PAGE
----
Uninsured Largely Unaware Of Benefits Coming From Overhaul | WAMU 88.5 - American University Radio
Filed Under:

Uninsured Largely Unaware Of Benefits Coming From Overhaul

Play associated audio

When it comes to last year's Affordable Care Act, there's not much people agree on. Except, says Kaiser Family Foundation President and CEO Drew Altman, this one thing: "It really does help the uninsured; 32 million uninsured people will get coverage."

But according to the foundation's latest monthly tracking poll, it appears that only about half of uninsured people have any idea that help is on the way. And fewer than a third (31 percent) say they think the law will help them obtain health insurance.

Those two things are clearly linked. Among those lacking insurance, 41 percent incorrectly think the law lacks provisions to help those with modest means pay for health insurance (7 percent said they didn't know) and 37 percent incorrectly said the law doesn't include an expansion of the Medicaid program to low-income, able-bodied adults (16 percent weren't sure).

The logical conclusion, Altman wrote in an accompanying column, is an apparent "communications failure" on the part of the law's supporters to explain how the measure will actually work. But in that column and a subsequent interview, Altman said there's more to it than that.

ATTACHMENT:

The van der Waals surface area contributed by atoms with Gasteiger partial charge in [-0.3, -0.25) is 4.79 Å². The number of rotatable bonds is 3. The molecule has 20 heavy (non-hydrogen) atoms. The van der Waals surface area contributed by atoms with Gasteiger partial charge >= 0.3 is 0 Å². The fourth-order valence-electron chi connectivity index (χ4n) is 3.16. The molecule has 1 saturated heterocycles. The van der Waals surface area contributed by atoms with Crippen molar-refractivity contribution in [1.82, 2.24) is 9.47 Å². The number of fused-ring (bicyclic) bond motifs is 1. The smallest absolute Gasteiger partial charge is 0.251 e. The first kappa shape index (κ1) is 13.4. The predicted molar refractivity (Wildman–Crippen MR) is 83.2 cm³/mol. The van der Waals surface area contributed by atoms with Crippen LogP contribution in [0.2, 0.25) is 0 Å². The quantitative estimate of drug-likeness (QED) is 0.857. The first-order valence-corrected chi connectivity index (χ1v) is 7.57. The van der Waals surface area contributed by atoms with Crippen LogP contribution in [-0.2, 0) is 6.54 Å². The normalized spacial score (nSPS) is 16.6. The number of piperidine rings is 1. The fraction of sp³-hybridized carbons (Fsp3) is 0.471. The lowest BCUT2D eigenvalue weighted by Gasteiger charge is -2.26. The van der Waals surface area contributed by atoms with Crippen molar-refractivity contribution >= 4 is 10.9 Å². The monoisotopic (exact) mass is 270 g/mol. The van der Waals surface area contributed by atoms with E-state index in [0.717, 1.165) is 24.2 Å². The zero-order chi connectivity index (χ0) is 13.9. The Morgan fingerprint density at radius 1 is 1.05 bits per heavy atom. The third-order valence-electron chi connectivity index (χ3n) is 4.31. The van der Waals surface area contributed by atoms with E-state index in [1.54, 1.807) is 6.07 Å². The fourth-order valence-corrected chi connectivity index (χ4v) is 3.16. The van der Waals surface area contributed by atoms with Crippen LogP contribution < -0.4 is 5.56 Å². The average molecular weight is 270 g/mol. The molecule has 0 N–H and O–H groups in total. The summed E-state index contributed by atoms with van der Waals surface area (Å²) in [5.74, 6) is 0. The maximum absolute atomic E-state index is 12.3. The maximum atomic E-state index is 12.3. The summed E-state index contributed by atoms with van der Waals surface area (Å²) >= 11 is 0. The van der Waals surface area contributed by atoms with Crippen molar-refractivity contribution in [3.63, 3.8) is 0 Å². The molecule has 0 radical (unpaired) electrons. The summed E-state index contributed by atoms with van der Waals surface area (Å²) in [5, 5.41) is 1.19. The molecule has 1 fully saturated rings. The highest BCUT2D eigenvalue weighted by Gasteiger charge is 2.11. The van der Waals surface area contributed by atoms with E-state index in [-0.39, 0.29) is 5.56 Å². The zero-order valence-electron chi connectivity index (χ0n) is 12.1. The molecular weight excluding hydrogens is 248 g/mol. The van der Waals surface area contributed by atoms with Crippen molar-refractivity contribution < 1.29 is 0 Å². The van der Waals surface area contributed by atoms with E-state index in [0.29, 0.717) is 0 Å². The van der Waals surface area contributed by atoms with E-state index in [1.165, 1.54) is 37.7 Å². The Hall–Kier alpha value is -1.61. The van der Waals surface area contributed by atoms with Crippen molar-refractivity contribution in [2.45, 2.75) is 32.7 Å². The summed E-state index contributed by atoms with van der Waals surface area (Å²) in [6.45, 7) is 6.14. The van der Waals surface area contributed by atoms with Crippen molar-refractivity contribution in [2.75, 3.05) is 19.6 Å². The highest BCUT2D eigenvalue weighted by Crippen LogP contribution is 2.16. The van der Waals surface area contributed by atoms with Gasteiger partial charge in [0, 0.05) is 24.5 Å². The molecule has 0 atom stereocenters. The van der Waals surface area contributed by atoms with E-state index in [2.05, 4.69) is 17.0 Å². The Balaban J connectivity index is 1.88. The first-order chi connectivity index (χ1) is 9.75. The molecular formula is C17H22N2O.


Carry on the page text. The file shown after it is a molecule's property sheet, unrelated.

"What's going on here is people who are uninsured are busy just trying to make it through the week, paycheck to paycheck," he says. Meanwhile, he adds, "they're listening to a confusing political debate."

But the bottom line, he says, is that the health overhaul will probably start to sink in in 2014, "when there are benefits out there, real coverage out there that people can look at — and can get...."

That's when people without insurance will really make a judgment about whether they can afford insurance or they like the law or it helps them. "Until then," Altman says, "it's just a political debate."

Copyright 2011 National Public Radio. To see more, visit http://www.npr.org/.

NPR

An Updated 'Annie' And The Tradition Of Nontraditional Casting

As an African-American Annie arrives on movie screens, critic Bob Mondello looks at other cross-cultural reinventions, from Pearl Bailey's Dolly to the Americanization of Carmen as Carmen Jones.
NPR

Japan's Butter Shortage Whips Its Cake Makers Into A Frenzy

For the Japanese, Christmastime means sponge cake. But a nationwide butter shortage has lead to mandatory butter rationing, forcing cake bakers to seek out substitutes.
WAMU 88.5

Hogan Cabinet Appointments Announced In Annapolis

Maryland governor-elect Larry Hogan will announce some of his cabinet appointments today, but there's no early indication which positions he will fill.

NPR

Major Movie Theater Chains Drop 'The Interview' After Threats

Audie Cornish talks with LA Times Hollywood Editor Joe Bel Bruno about the latest surrounding hacker threats to Sony and theaters showing the film, The Interview.

Leave a Comment

Help keep the conversation civil. Please refer to our Terms of Use and Code of Conduct before posting your comments.